Although you have been in the printing business for many years and quite successful using offset or toner-based technology, when you make a transition to production inkjet technology, there are new skills to be learned—one of which is color management. Color management is a holistic process with inkjet technology. It starts when the design is created, it is controlled at the prepress stage, and it is dependent on the ink and paper being used and their linearization (an iterative process of calibrating the press, ink, and paper to each other). Initially, the normal tendency is to apply color management as you were used to doing for other print technologies, but inkjet is different.
To successfully manage inkjet color output, the right input profile and output profile must be set so the entire workflow connects together correctly. An input profile describes the colors of an input device, like a digital camera or scanner. It tells the color management software, “These are the colors I saw when I took this picture.” An output profile defines what color the press has to create the output colors. It says, “These are the colors I can produce.” These two sets of colors do not align naturally. It’s the color management software that must translate the input information into information that the press can use to create the output as accurately as possible.
If you are new to color, it’s important to learn why an input profile is important, what that means in terms of a color workflow, and how to apply that information so the output is the best the output device can do. If you are a print provider with a lot of experience in the prepress area with color and color management related to platemaking, that understanding of color needs to be adapted to a digital workflow. The digital workflow takes the color files directly to the inkjet printer instead of the computer-to-plate system. How you manage color will be a big part of your success. Regardless of the technology you have now to handle color, you will find some changes are necessary.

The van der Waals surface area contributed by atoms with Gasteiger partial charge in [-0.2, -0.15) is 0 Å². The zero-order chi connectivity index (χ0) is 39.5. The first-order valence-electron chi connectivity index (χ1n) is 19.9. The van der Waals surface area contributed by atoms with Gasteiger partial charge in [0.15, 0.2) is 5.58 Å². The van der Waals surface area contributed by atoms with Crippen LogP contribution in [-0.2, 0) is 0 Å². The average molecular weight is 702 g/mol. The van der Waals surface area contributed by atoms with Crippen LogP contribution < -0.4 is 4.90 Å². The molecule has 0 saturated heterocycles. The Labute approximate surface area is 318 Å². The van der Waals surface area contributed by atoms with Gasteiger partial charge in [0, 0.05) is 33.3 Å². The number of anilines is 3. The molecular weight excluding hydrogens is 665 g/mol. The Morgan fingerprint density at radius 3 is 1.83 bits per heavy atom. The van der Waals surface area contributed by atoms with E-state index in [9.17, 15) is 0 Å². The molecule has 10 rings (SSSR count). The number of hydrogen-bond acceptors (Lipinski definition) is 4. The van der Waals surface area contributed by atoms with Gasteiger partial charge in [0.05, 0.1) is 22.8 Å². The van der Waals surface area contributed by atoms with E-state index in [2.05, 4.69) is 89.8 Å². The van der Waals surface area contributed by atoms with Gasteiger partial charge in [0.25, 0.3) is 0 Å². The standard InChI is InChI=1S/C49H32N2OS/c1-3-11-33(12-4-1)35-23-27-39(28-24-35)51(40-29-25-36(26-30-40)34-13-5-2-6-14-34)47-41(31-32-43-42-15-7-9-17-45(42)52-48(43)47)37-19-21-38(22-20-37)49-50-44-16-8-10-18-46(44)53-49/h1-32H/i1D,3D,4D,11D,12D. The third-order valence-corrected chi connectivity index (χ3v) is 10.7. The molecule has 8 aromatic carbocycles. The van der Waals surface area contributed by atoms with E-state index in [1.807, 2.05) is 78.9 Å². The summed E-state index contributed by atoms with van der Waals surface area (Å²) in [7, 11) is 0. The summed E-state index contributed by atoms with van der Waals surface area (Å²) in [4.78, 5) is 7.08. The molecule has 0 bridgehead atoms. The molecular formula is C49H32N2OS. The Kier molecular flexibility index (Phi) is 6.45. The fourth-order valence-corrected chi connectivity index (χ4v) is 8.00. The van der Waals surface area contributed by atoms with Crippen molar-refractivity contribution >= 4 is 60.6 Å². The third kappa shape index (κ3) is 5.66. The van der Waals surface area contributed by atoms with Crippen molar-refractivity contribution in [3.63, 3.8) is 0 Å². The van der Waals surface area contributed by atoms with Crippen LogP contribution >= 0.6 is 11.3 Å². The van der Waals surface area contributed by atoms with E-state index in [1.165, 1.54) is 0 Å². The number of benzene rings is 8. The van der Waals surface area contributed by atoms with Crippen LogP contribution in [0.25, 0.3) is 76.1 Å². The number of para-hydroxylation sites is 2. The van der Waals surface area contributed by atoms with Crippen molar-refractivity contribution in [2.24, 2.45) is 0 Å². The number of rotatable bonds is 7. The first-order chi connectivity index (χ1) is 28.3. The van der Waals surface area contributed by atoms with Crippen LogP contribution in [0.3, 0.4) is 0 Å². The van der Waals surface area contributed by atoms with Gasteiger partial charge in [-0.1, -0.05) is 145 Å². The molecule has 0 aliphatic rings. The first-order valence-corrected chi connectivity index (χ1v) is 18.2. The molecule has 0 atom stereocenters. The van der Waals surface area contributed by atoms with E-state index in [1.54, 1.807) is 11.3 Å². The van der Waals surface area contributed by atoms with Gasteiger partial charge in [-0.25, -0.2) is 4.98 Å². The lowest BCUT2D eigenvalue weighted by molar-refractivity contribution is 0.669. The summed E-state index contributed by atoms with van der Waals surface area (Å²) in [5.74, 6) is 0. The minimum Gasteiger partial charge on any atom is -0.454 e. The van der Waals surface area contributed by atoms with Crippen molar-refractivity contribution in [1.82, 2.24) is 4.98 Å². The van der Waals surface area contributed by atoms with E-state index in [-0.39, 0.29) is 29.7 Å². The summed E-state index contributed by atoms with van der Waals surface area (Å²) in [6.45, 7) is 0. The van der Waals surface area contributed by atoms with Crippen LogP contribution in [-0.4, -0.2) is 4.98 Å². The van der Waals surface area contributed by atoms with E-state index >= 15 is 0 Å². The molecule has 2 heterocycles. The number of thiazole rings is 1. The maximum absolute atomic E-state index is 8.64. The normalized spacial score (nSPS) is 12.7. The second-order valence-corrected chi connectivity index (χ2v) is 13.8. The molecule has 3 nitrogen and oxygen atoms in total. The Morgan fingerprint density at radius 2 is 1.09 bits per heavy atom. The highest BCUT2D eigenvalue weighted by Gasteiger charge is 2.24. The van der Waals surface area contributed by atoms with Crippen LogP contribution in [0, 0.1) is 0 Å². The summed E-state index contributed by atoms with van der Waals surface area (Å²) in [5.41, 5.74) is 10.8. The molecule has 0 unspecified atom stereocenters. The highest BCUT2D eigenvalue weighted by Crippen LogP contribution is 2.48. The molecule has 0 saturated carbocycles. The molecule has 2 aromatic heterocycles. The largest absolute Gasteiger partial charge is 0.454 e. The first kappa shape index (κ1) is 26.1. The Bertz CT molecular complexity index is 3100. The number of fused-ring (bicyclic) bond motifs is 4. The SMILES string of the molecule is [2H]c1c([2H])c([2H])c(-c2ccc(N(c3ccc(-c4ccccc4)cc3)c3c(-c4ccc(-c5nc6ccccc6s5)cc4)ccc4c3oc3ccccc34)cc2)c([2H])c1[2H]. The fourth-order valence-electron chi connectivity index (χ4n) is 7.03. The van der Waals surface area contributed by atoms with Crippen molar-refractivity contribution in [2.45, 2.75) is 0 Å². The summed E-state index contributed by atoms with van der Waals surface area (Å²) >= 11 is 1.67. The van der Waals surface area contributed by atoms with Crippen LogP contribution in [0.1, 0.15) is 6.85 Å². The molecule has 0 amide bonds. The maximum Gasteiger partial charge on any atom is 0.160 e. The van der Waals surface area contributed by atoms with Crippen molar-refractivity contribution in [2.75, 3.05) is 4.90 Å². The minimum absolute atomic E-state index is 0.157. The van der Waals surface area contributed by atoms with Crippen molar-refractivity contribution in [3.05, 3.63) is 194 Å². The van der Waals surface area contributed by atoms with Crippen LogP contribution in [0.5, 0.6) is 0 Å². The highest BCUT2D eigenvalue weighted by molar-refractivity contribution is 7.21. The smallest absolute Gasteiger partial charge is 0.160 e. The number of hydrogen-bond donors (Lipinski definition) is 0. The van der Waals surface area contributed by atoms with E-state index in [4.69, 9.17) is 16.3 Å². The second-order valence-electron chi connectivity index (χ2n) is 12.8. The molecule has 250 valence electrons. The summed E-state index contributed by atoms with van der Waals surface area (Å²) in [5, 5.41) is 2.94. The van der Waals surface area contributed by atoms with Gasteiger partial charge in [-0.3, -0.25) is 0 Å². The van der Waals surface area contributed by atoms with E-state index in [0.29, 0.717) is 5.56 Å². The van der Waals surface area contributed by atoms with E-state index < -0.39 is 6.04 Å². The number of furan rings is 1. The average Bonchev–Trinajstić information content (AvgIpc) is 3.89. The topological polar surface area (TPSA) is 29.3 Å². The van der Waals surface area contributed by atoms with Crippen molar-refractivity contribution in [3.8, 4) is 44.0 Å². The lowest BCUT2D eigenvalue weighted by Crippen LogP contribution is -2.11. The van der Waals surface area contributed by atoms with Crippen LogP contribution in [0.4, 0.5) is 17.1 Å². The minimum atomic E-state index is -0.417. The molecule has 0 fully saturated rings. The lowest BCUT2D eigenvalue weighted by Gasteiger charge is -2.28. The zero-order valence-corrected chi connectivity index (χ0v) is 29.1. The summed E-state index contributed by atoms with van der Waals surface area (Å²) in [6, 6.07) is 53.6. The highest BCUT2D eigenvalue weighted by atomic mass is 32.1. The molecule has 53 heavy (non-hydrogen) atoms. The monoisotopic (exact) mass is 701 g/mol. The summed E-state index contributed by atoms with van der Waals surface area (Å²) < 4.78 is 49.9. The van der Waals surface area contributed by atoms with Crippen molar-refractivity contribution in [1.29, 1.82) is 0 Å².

How do you get this knowledge? With color training. Part of the implementation plan for a production inkjet press should include an assessment and needs analysis conducted by the representatives of the inkjet press manufacturer. During that assessment, any gaps in your organization’s understanding of color and color management will be identified. Either your production inkjet press manufacturer will provide training programs to address any gaps, or the manufacturer may suggest other training programs to consider.
Who should receive color training? We believe anyone who makes a color decision in an organization, whether it is creating the color content, deciding how to set up the press from a color content or color management standpoint, or determining whether the color output is acceptable should receive color training. These are the people who have a stake in stating that the color is correct or incorrect or actually making a change to the color. While each company’s structure is unique, such people could include data and content creation personnel, prepress or graphic artists, quality control managers, press shift leaders, print room supervisors, marketing, and customer service representatives.
Every manufacturer’s training is different. Some provide on-site operator training, some use classroom training, some do both. Look for the following topics to be covered.
- Fundamental components of color theory, lighting, and color management
- Practical implementation of color management concepts using customer-specific applications
- Color binding techniques
- Basic color prepress tools and techniques
- Parameters that affect color inkjet output, including a focus on paper stocks
- Paper linearization and color matching
A hands-on course that uses the applications you will be running is the most advantageous. And it’s a great way to get everyone in the organization who interacts with or evaluates color output on board with the new inkjet technology and able to understand the changes that need to occur for optimum color output. You’ll find it is time well spent.